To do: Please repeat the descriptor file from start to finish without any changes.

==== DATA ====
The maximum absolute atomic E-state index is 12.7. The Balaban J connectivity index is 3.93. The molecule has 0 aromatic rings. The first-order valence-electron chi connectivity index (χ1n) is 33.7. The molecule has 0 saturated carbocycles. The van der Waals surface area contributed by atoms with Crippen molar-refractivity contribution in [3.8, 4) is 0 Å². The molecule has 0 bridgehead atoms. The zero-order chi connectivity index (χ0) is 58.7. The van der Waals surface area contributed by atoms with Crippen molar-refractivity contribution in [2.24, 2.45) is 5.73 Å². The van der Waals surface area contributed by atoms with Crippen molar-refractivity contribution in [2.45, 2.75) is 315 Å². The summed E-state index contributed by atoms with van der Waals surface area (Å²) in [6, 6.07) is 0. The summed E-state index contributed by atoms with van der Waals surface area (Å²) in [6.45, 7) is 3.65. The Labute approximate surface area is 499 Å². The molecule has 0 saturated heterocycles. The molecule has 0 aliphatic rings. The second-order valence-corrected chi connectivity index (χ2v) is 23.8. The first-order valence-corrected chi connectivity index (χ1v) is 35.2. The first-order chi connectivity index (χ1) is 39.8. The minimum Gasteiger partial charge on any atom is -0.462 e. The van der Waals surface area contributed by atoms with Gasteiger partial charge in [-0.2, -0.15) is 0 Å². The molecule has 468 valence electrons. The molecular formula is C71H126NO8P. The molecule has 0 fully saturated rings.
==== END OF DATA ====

The maximum absolute atomic E-state index is 12.7. The Balaban J connectivity index is 3.93. The molecule has 0 aromatic rings. The first-order valence-electron chi connectivity index (χ1n) is 33.7. The molecule has 0 saturated carbocycles. The van der Waals surface area contributed by atoms with Crippen molar-refractivity contribution in [3.8, 4) is 0 Å². The molecule has 0 bridgehead atoms. The zero-order chi connectivity index (χ0) is 58.7. The van der Waals surface area contributed by atoms with Crippen molar-refractivity contribution in [2.24, 2.45) is 5.73 Å². The van der Waals surface area contributed by atoms with Crippen molar-refractivity contribution in [2.45, 2.75) is 315 Å². The summed E-state index contributed by atoms with van der Waals surface area (Å²) in [6, 6.07) is 0. The summed E-state index contributed by atoms with van der Waals surface area (Å²) in [6.45, 7) is 3.65. The Labute approximate surface area is 499 Å². The molecule has 0 saturated heterocycles. The molecule has 0 aliphatic rings. The second-order valence-corrected chi connectivity index (χ2v) is 23.8. The first-order valence-corrected chi connectivity index (χ1v) is 35.2. The first-order chi connectivity index (χ1) is 39.8. The minimum Gasteiger partial charge on any atom is -0.462 e. The van der Waals surface area contributed by atoms with Gasteiger partial charge in [-0.2, -0.15) is 0 Å². The molecule has 468 valence electrons. The molecular formula is C71H126NO8P. The molecule has 0 fully saturated rings.